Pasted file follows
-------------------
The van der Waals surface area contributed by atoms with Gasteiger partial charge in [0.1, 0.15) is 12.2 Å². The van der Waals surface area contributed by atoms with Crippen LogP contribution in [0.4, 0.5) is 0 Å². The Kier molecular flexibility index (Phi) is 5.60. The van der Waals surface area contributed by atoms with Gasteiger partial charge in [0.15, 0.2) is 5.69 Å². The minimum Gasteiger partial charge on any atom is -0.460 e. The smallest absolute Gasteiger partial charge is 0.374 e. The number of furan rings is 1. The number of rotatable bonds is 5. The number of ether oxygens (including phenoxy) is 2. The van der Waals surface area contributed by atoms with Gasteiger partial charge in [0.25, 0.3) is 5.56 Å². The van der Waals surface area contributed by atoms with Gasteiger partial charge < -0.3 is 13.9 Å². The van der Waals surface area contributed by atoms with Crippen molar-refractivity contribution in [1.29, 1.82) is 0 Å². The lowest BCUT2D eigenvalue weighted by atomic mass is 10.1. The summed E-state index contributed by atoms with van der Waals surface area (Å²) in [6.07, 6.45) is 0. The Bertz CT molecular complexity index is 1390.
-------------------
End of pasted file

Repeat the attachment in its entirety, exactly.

The van der Waals surface area contributed by atoms with Gasteiger partial charge in [0.1, 0.15) is 12.2 Å². The van der Waals surface area contributed by atoms with Crippen LogP contribution in [0.4, 0.5) is 0 Å². The Kier molecular flexibility index (Phi) is 5.60. The van der Waals surface area contributed by atoms with Gasteiger partial charge in [0.15, 0.2) is 5.69 Å². The minimum Gasteiger partial charge on any atom is -0.460 e. The smallest absolute Gasteiger partial charge is 0.374 e. The number of furan rings is 1. The number of rotatable bonds is 5. The number of ether oxygens (including phenoxy) is 2. The van der Waals surface area contributed by atoms with Gasteiger partial charge in [0.25, 0.3) is 5.56 Å². The van der Waals surface area contributed by atoms with Gasteiger partial charge < -0.3 is 13.9 Å². The van der Waals surface area contributed by atoms with Crippen molar-refractivity contribution in [1.29, 1.82) is 0 Å². The lowest BCUT2D eigenvalue weighted by atomic mass is 10.1. The summed E-state index contributed by atoms with van der Waals surface area (Å²) in [6.07, 6.45) is 0. The Bertz CT molecular complexity index is 1390.